The Last Post Ceremony commemorating the service of (427445) Flight Sergeant George Martin Dann, No. 463 Squadron, Royal Australian Air Force, Second World War.

Accession Number AWM2021.1.1.110
Collection type Film
Object type Last Post film
Physical description 16:9
Maker Australian War Memorial
Place made Australia: Australian Capital Territory, Canberra, Campbell
Date made 20 April 2021
Access Open
Conflict Second World War, 1939-1945
Copyright Item copyright: © Australian War Memorial
Creative Commons License This item is licensed under CC BY-NC
Copying Provisions Copy provided for personal non-commercial use

The Last Post Ceremony is presented in the Commemorative area of the Australian War Memorial each day. The ceremony commemorates more than 102,000 Australians who have given their lives in war and other operations and whose names are recorded on the Roll of Honour. At each ceremony the story behind one of the names on the Roll of Honour is told. Hosted by Richard Cruise, the story for this day was on (427445) Flight Sergeant George Martin Dann, No. 463 Squadron, Royal Australian Air Force, Second World War.

Speech transcript

427445 Flight Sergeant George Martin Dann, No. 463 Squadron, Royal Australian Air Force
KIA 10 May 1944

Today we remember and pay tribute to Flight Sergeant George Martin Dann.

George Dann was born on 17 March 1914 in Perth, the son of George and Sarah Dann. He had four brothers – Victor, Claude, Edward, and Robert – and a sister, Elwyn. When George was ten years old his parents separated, and his father later remarried.

George attended Fremantle Boys’ School until he was 15, and then began working as a weighbridge clerk and a butcher.

Around 1938 Dann married Mavis Cook. The following year they had a son, Graeme. George served for 12 months with the Militia’s 16th Battalion, but was discharged in 1939.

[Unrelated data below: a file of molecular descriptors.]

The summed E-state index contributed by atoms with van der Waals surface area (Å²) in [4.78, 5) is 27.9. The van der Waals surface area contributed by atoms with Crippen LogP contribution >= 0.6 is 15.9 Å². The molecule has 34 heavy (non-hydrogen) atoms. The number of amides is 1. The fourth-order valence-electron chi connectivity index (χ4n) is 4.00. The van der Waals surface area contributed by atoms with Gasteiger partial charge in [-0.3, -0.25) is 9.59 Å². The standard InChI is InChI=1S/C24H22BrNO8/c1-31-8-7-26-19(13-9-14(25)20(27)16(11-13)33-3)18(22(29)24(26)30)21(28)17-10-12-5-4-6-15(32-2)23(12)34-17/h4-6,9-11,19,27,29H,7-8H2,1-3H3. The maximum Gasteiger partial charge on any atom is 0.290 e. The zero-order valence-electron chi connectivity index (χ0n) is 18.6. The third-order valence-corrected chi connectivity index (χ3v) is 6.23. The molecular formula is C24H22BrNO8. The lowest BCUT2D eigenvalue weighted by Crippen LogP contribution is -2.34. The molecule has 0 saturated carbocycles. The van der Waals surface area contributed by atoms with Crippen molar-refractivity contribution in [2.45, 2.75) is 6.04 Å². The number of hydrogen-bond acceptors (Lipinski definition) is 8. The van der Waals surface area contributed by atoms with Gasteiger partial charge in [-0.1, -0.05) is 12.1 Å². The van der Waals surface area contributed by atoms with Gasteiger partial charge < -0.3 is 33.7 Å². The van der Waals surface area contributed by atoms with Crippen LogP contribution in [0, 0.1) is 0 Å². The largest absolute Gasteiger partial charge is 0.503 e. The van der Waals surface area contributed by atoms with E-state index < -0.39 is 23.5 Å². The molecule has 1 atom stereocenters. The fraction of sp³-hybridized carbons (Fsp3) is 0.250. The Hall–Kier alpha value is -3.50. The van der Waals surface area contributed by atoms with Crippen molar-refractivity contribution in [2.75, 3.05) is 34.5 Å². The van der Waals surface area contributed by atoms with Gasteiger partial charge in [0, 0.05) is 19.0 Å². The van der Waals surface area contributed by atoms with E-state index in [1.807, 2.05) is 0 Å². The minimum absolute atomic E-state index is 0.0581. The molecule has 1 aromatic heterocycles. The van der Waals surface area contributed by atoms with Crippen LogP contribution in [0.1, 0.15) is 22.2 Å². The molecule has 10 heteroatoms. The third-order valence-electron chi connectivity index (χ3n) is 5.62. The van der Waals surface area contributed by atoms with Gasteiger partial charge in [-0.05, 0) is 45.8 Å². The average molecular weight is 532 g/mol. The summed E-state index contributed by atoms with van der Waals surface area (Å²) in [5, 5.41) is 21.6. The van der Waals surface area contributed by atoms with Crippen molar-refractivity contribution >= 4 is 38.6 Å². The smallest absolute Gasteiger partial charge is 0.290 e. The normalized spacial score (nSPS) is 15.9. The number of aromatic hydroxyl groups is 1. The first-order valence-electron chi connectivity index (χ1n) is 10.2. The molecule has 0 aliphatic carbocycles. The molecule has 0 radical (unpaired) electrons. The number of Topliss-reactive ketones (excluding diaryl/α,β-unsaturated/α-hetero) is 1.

On 14 July 1942 George Dann enlisted in the Royal Australian Air Force and trained as an air gunner. In April 1943 he was made sergeant, and the following month he embarked for overseas service from Sydney. As part of the Empire Air Training Scheme he was one of almost 27,000 RAAF pilots, navigators, wireless operators, gunners, and engineers, who joined Australian and British squadrons in Britain throughout the course of the war.

Arriving in the United Kingdom in July 1943, Dann underwent thorough training. He was promoted to flight sergeant in October, and the following March joined No. 463 Squadron, RAAF.

On the night of 10 May, 31 Lancaster bombers from 463 and 467 Squadrons departed as part of a major Royal Air Force raid from Waddington, England. Their target was the heavily defended railway yards at Lille in France. Flight Sergeant Dann was the air gunner of Lancaster bomber “JO-E”, one of the squadron’s few aircraft carrying an all-Australian crew.

Twelve Lancasters were lost on the raid altogether, and 50 airmen were recorded as casualties of the mission. Among those killed was Flight Sergeant George Dann. His Lancaster failed to return to base and was presumed to have been shot down by enemy action. After the war it was determined that the aircraft had exploded, with the bulk of the wreckage falling onto a factory south of the target. Also on board were Flight Sergeants John Brown, Colin Eastgate, and George Jones, Pilot Officer William Lewis, Warrant Officer Lloyd McKenzie, and Flying Officer Dudley Ward.

The airmen who died in the raid were buried in the surrounding area. After the war the remains of Commonwealth servicemen buried in Europe were examined and identified where possible. Dann’s remains were identified by his badges of rank, in a common grave at the Forest-sur-Marque Communal Cemetery, about nine kilometres east of Lille. He was reinterred there under the inscription: “Beloved memories of our darling husband and daddy.”

Dann was dearly missed by his family and friends in Australia, who posted in memoriam notices in the newspapers after his death. One, inserted by his wife and infant son, read: “To have you back in the same old way, would be our dearest wish today.” Another, from his friends, recalled “a smile that a pal couldn’t forget”.

George’s brothers served in the Second World War: Victor in the Royal Australian Navy; Claude, Robert, and Eddie in the Australian Imperial Force. Robert Dann died in Crete while serving with the 2/11th Battalion. The others returned home safely.

Flight Sergeant George Dann’s name is listed on the Roll of Honour on my left, along with some 40,000 others from the Second World War.

This is but one of the many stories of service and sacrifice told here at the Australian War Memorial. We now remember Flight Sergeant George Martin Dann, and all those Australians who have given their lives in service of our nation.

Christina Zissis
Editor, Military History Section

  • Video of The Last Post Ceremony commemorating the service of (427445) Flight Sergeant George Martin Dann, No. 463 Squadron, Royal Australian Air Force, Second World War. (video)